On August 27, 2012, Petroliam Nasional Bhd (PETRONAS) declared a lower dividend of RM27 billion to government this year, compared with RM30 billion in the previous year.[1] This signifies that government revenues will as well decline as PETRONAS being the largest income contributor reduces its payout.

On September 2, Prime Minister Datuk Seri Najib Tun Razak, who is also the Finance Minister announced that the price of the widely used RON95 and diesel would be increased 20 cents per litre. Pump price rise was indeed sudden. Najib said this is one of rationalization or restructuring of subsidies implemented gradually by the government. It is also one of the leading initiatives to ease country’s fiscal situation and to strengthen the financial position in midst of a challenging global economic environment.

The two announcements were made separately and seemed to be unrelated; think-tank Political Studies for Change (KPRU) nonetheless observed the correlation in between. KPRU argues that during such uncertain economic times, together with the decline of government’s revenue, the depreciation of our national currency, and a slow growth in economies whilst fiscal deficit remains high, slashing oil subsidies is deemed to be one of the measures to keep government’s spending low, and meanwhile replacing the declining government revenue. As the president of PETRONAS, Tan Sri Shamsul Azhar Abbas had announced earlier that PETRONAS wanted to adopt a 30 per cent dividend payout ration rather than paying a dividend of RM30 bilion consistently regardless of its profit level[2], oil price hike will soon be followed by the implementation of the Goods and Services Tax (GST).

Therefore, KPRU would like to suggest the government to amend the Petroleum Development Act 1974 for the coming Parliament session which will be convene on September 23rd before tabling the GST for the National Budget 2014. This is to ensure Petronas will be responsible to Parliament and not solely responsible to the Prime Minister to ensure the transparency in the governance of finance for both Petronas and the country.

This is also crucial not only to defend the interest of PETRONAS from being strangled by the government and forced to hand over its profits to the government without transparency, but this can as well help to answer the question of why fuel prices are not lowered when crude oil price within international market declines. In particular, as we taking into account the fact delivered by Datuk Seri Najib Tun Razak in the opening of the Asia Oil and Gas Seminar 2013 (AOGC) in Kuala Lumpur Convention Centre on 10 June that the oil and gas industry accounted for over 40 per cent of the country’s income. According to him, the government also expects PETRONAS will generate RM131.4 billion in Gross National Income (GNI).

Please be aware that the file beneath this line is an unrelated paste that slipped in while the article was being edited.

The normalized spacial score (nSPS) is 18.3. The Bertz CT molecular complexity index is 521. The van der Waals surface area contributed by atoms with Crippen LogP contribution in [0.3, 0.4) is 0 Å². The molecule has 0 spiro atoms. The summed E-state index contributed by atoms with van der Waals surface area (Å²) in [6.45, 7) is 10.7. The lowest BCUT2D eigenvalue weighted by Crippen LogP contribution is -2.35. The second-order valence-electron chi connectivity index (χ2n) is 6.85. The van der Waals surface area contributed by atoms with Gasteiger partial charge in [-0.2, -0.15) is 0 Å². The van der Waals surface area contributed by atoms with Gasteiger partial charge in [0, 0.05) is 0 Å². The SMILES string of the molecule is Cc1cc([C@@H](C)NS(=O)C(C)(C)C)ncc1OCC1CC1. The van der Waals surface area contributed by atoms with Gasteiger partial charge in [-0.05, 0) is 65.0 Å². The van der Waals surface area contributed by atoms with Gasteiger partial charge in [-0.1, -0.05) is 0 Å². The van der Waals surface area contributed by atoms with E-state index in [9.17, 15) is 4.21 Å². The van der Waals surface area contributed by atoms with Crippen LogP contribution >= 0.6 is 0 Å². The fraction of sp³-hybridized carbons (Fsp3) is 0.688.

As shown in the table below, PETRONAS is the largest taxpayer and the largest source of revenue, which accounts for at least 30 percent of the federal government revenue.

KPRU: Federal Government Revenue from Petroleum Resources 2009-2013

Year Total revenue contributed by petroleum (RM Million) Federal Government revenue (RM Million) Total contribution of petroleum as per government revenue (%)
2009 63,140 158,639 39.8
2010 55,313 159,653 34.6
2011 64,893 185,419 35.0
2012 66,138 207,246 31.9
2013 64,819 208,650 31.1

Copyright © KPRU 2013

Note: –

2009-2011: actual receipt

2012: revised estimate

2013: budget estimate

Source: Treasury Memorandums on the Federal Government’s Revenue Estimates

Since its establishment in 1974, PETRONAS has always been treated as a “piggy bank” of the government to provide funds for pet projects. Being a state-owned oil companies, Petronas is expected to share a big portion of profit to the government.According to PETRONAS figures, in the fiscal year ended March 31, 2011, the annual payout to the government gobbled up almost 55 percent of its net profits, which was well above the average of 38 percent paid by any other national oil companies around the world![3]

Nevertheless, the information regarding how the money is being spent has never been shown in Malaysia’s official accounts and the government has steadfastly refused to disclose any details about that.


Full report: https://kpru2010.wordpress.com/2013/09/05/kpru-biar-petronas-lapor-kepada-parlimen-sebelum-laksana-gst-2/

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